The full power of Donatello first appeared in two marble statues, “St. Mark” and “St. George” (both completed c. 1415), for niches on the exterior of Or San Michele, the church of Florentine guilds (“St. George” has been replaced by a copy; the original is now in the Bargello). Here, for the first time since classical antiquity and in striking contrast to medieval art, the human body is rendered as a self-activating, functional organism, and the human personality is shown with a confidence in its own worth. The same qualities came increasingly to the fore in a series of five prophet statues that Donatello did beginning in 1416 for the niches of the campanile, the bell tower of the cathedral (all these figures, together with others by lesser masters, were later removed to the Museo dell'Opera del Duomo). The statues were of a beardless and a bearded prophet, as well as a group of Abraham and Isaac (1416–21) for the eastern niches; the so-called “Zuccone” (“pumpkin,” because of its bald head); and the so-called “Jeremiah” (actually Habakkuk) for the western niches. The “Zuccone” isdeservedly famous as the finest of the campanile statues and one of the artist's masterpieces. In both the “Zuccone” and the “Jeremiah” (1427–35), their whole appearance, especially highly individual features inspired by ancient Roman portrait busts, suggests classical orators of singular expressive force. The statues are so different from the traditional images of Old Testament prophets that by the end of the 15th century they could be mistaken for portrait statues.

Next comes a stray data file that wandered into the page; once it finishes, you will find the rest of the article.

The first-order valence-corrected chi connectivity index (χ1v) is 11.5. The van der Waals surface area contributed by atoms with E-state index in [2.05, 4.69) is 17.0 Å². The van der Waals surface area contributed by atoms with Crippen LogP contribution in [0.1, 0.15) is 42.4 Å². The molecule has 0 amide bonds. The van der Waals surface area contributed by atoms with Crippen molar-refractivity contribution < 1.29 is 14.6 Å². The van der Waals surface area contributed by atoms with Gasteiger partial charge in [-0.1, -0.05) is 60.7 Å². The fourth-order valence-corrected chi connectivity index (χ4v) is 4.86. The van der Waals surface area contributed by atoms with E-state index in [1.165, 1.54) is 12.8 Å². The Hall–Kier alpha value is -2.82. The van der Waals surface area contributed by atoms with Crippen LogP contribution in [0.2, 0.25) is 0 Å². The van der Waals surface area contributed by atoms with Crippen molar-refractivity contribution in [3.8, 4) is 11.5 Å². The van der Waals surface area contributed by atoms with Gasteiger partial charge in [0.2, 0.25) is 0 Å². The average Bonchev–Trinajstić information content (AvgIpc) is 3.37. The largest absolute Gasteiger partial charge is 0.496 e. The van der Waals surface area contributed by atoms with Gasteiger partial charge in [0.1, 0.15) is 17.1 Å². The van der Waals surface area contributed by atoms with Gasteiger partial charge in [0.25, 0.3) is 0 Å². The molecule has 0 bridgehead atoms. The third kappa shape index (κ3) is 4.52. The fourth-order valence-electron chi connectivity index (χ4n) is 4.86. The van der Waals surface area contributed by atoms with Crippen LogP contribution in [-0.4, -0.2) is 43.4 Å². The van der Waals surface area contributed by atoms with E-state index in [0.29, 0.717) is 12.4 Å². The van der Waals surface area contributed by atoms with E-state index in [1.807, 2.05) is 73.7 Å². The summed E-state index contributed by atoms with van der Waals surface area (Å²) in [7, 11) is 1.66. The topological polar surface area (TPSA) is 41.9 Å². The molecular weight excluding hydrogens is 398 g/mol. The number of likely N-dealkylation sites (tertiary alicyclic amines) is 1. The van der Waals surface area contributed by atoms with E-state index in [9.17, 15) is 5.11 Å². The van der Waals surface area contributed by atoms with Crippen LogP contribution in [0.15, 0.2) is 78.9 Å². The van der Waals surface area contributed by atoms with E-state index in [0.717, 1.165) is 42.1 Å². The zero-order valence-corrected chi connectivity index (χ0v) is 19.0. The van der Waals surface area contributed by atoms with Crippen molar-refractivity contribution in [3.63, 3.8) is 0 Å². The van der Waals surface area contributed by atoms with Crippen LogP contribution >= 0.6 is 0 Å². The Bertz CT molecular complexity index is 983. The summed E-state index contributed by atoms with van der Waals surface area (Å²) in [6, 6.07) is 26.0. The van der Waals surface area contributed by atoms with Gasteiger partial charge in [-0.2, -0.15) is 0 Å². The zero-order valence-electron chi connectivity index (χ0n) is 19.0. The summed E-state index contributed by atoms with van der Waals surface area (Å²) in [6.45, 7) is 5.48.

A pictorial tendency in sculpture had begun with Ghiberti's narrative relief panels for the north door of the baptistery, in which he extended the apparent depth of the scene by placing boldly rounded foreground figures against more delicately modeled settings of landscape and architecture. Donatello invented his own bold new mode of relief in his marble panel “St. George Killing the Dragon” (1416–17, base of the St. George niche at Or San Michele). Known as schiacciato (“flattened out”), the technique involved extremely shallow carving throughout, which created a far more striking effect of atmospheric space than before. The sculptor no longer modeled his shapes in the usual way but rather seemed to “paint” them with his chisel. A blind man could “read” a Ghiberti relief with his fingertips; a schiacciato panel depends on visual rather than tactile perceptions and thus must be seen.